• Advantaged, privileged, and egocentric

  • Target group (male)

  • Aggressive

Blacks on Latinos

  • Unity

  • Aggressive

  • Pride

  • Closer to culture

  • Hard laborer

  • Isolated (black, white)

  • Disadvantaged (jobs)

  • Togetherness (religion)

  • Strong family background

  • Latinos equal to blacks

Blacks on Women

  • Emotional

  • Sensitive

  • Dedicated

  • Self-conscious

  • Aggressive

  • Disadvantaged (blacks)

  • Privileged (whites)

  • Loving

  • Strong

  • Intellectual

Latinos on Blacks

  • Stylish

  • Compassionate To other minorities

  • Identification with other struggles & causes

  • Streetwise

  • Very artistic

  • Okay to be black

  • Very rhythmic

  • Have to work much harder

  • Feelings toward society

  • Not given the chance to try in society

Latinos on Whites (WASP)

  • Lives off parents

  • Mamas’ boys

  • Better education and jobs

  • No set traditions to hold them back

  • More liberal

  • More accepted in life

  • Trusted more

  • Small families

  • Money-oriented

  • Good surroundings

Latinos on Women

  • Use sex as a tool for opportunity and punishment

  • More choice in clothing

  • Very sensitive

  • Persuasive

  • Adaptable to changing times

  • Left behind

  • Has to work much harder to compete in society

  • Confused on role in society

  • Have to be overachiever in the workplace

  • Speak out

Whites on Blacks

  • Less pressure for success

  • Easier to get public, financial, and federal aid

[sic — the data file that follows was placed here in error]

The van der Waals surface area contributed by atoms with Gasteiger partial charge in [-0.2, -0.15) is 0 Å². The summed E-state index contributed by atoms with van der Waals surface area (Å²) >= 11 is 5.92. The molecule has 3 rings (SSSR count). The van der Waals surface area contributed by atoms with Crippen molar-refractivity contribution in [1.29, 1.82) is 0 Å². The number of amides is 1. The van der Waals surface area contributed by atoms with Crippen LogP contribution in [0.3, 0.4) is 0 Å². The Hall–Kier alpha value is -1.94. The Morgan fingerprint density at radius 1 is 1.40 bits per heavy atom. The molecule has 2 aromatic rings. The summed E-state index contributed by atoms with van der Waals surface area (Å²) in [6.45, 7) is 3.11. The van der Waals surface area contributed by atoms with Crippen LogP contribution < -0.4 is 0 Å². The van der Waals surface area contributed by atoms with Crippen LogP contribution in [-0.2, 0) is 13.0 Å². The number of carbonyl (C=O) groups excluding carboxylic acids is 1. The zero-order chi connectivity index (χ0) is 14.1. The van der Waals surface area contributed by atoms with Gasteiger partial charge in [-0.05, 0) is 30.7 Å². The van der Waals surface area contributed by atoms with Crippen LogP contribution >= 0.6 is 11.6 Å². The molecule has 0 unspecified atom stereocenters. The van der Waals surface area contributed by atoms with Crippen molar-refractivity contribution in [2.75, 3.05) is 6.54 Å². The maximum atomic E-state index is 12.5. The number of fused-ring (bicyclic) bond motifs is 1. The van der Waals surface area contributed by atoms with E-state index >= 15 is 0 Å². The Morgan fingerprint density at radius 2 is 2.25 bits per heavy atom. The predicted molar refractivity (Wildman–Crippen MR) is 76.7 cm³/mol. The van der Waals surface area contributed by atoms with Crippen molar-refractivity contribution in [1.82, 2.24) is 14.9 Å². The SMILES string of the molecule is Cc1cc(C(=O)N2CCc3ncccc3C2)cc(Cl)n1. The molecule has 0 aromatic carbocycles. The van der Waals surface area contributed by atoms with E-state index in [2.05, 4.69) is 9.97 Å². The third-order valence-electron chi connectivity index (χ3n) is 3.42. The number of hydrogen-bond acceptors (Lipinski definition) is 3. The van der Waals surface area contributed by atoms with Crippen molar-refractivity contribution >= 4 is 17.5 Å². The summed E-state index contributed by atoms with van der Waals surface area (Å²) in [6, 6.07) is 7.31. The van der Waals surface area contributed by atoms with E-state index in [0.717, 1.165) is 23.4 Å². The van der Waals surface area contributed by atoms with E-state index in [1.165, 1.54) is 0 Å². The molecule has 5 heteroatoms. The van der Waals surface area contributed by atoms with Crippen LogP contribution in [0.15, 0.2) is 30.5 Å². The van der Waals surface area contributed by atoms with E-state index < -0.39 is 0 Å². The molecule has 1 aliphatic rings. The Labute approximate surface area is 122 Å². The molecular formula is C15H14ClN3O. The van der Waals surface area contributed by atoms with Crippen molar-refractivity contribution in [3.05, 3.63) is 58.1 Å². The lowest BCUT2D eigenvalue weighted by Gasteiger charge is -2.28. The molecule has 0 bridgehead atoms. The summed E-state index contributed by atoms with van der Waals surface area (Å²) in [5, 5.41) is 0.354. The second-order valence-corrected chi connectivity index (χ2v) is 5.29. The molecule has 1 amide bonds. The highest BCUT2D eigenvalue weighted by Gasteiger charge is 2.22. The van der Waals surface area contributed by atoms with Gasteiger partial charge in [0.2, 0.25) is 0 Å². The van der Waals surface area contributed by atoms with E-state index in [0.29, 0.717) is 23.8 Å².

• More excuses for failure

  • Prejudged, whether good or bad

  • Lack of family structure

  • Recipient of affirmative action

  • Don’t sunburn easily

  • Don’t have to account for actions

  • “Nobody respects me”

  • Are good breakdancers

Whites on Latinos

  • Strong family structure

  • Good with spray paint

  • Hard workers

  • Fear of gangs

  • Language barriers

  • No one is going to push me around

  • Overload car springs (14 per car)

  • Low paid, hard workers

  • Healthy eaters (40 ways to cook a bean)

  • Sports

Whites on Women

  • Guys pay on dates

  • Affirmative action (special considerations)

  • Easier to show emotions

  • Manipulative

  • PMS

  • “Hope I don’t break a nail picking up a stretcher”

  • Have to work harder to prove myself

  • Family-oriented

  • Sexually harassed in order move up the corporate ladder

  • Favoritism because of gender

Women on Whites

  • Macho

  • The support system of the family structure

  • Follow in fathers’ footsteps

  • Male chauvinist

  • Have more opportunity

  • Family expectations higher

  • Sexual

  • Self-controlled

  • Double standards

  • Pressured to be competitive, aggressive, and successful

Women on Blacks

  • Macho

  • Desire to do better than their fathers’ did

  • Anger

  • Compete with the white male

  • Smug — minority quotas

  • More violent

  • Weaker family structure

  • More pride with achievement

  • Emphasis on material items

Women on Latinos

  • Macho

  • Environment — Culture

  • Loud in dress and manner

  • Loud appearance

  • Defensive

  • Try harder: caught between blacks and whites

  • Macho

  • Family-oriented

  • Protective

After the workshop, the participants read the list of stereotypes and were invited to add additional stereotypes to the appropriate lists. The participants agreed that there was some basis for each of the items on the various lists, but also said that none of them applied to all members of any one group.

In the next installment of this series I will discuss responsibility of the individual and affirmative action.

Bennie L. Crane is a field instructor with the University of Illinois Fire Service Institute. A popular speaker and certified facilitator, Crane began his fire service career with the Chicago Fire Department in 1961 and retired as district chief in 1995. He is the author of Personal Empowerment: Achieving Departmental and Individual Excellence from Pennwell’s Fire Engineering Books.